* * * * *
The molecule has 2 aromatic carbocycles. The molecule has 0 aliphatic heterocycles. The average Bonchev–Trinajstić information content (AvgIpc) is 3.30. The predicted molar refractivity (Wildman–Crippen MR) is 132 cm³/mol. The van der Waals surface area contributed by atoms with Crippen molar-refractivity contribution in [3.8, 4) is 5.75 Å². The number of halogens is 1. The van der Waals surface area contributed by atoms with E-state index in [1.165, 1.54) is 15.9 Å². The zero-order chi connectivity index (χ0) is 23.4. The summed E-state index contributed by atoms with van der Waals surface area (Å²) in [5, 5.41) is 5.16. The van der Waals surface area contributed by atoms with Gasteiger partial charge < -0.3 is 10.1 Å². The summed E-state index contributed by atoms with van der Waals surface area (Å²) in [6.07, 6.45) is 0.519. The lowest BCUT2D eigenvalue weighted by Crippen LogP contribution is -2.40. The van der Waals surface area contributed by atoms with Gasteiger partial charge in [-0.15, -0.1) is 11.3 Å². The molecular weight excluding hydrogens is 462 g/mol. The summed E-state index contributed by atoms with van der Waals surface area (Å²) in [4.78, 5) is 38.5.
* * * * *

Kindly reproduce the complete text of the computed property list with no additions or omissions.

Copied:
The molecule has 2 aromatic carbocycles. The molecule has 0 aliphatic heterocycles. The average Bonchev–Trinajstić information content (AvgIpc) is 3.30. The predicted molar refractivity (Wildman–Crippen MR) is 132 cm³/mol. The van der Waals surface area contributed by atoms with Crippen molar-refractivity contribution in [3.8, 4) is 5.75 Å². The number of halogens is 1. The van der Waals surface area contributed by atoms with E-state index in [1.165, 1.54) is 15.9 Å². The zero-order chi connectivity index (χ0) is 23.4. The summed E-state index contributed by atoms with van der Waals surface area (Å²) in [5, 5.41) is 5.16. The van der Waals surface area contributed by atoms with Gasteiger partial charge < -0.3 is 10.1 Å². The summed E-state index contributed by atoms with van der Waals surface area (Å²) in [6.07, 6.45) is 0.519. The lowest BCUT2D eigenvalue weighted by Crippen LogP contribution is -2.40. The van der Waals surface area contributed by atoms with Gasteiger partial charge in [-0.15, -0.1) is 11.3 Å². The molecular weight excluding hydrogens is 462 g/mol. The summed E-state index contributed by atoms with van der Waals surface area (Å²) in [4.78, 5) is 38.5.